Aspirin, often touted as a cheap effective medicine for heart patients, may only be of real benefit to those who have lower systolic blood pressure (SBP). Even so, it is not clear if the potential benefits outweigh the hazards of aspirin therapy.
GPs working with the Medical Research Council in London set out to determine which groups of patients derived the most benefit from low dose aspirin therapy for primary prevention of coronary heart disease (CHD). They studied nearly 5500 men, aged 45 to 69, who were deemed to be at increased risk of CHD. The men were randomly assigned to receive the anticoagulant warfarin, aspirin or placebo.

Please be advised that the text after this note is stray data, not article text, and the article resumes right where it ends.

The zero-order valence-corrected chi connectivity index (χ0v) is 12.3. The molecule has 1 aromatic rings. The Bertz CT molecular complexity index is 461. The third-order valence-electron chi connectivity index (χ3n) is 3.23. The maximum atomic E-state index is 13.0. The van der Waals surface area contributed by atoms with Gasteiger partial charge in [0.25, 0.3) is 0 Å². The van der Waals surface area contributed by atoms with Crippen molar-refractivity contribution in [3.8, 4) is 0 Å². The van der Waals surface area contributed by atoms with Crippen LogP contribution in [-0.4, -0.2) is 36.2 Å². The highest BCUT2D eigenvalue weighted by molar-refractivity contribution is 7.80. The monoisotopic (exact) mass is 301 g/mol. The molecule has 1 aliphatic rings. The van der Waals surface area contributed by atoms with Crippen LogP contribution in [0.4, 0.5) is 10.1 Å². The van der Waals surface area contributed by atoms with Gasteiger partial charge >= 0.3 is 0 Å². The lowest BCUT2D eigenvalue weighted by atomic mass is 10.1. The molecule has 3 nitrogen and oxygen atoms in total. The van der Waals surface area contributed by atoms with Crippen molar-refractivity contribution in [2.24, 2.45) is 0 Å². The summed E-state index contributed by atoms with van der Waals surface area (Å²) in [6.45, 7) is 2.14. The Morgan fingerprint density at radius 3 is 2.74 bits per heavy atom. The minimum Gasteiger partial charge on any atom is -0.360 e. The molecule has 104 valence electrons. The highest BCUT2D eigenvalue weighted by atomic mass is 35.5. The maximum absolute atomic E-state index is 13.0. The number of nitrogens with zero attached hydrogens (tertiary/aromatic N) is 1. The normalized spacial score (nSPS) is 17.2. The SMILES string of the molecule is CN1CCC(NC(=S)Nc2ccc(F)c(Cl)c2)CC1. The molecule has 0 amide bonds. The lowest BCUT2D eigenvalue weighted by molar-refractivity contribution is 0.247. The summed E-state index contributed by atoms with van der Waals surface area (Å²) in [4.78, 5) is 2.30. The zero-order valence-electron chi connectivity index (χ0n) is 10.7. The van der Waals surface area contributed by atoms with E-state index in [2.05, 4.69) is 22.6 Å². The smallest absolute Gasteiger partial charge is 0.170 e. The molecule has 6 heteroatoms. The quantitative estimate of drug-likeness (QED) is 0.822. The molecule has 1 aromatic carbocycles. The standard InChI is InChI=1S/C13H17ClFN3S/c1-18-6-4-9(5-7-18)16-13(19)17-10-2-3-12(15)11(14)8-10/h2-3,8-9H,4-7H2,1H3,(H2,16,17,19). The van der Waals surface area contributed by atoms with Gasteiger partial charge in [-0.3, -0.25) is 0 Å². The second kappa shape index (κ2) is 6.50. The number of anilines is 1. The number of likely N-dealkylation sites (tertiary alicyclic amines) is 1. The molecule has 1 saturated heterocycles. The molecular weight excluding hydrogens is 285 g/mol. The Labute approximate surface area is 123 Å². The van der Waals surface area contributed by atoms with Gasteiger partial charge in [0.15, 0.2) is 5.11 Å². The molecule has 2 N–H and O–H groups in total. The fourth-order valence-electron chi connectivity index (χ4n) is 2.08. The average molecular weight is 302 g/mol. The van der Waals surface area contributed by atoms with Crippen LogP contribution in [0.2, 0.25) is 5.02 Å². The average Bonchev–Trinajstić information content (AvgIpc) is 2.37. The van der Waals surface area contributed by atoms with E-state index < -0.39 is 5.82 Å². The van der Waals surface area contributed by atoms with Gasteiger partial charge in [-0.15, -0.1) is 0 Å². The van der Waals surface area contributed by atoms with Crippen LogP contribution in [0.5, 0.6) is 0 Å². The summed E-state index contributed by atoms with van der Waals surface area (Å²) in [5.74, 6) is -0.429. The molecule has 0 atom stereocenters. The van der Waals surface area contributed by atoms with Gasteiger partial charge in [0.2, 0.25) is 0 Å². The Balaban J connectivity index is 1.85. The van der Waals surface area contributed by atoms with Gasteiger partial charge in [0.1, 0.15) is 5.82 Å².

Results showed that aspirin did indeed reduce coronary events by 20 per cent. However, the greatest benefit was for non fatal events in those with low SBP. The relative risk of a non fatal heart event for aspirin takers with high SBP was nearly twice that of aspirin takers with low SBP.
Men with higher blood pressure given aspirin therapy, note the authors, are more prone to troublesome and occasionally serious non cerebral bleeding without any of the benefits in terms of reductions in coronary events and stroke, even with as little as 75 mg of aspirin daily (BMJ, 2000; 321: 13-7).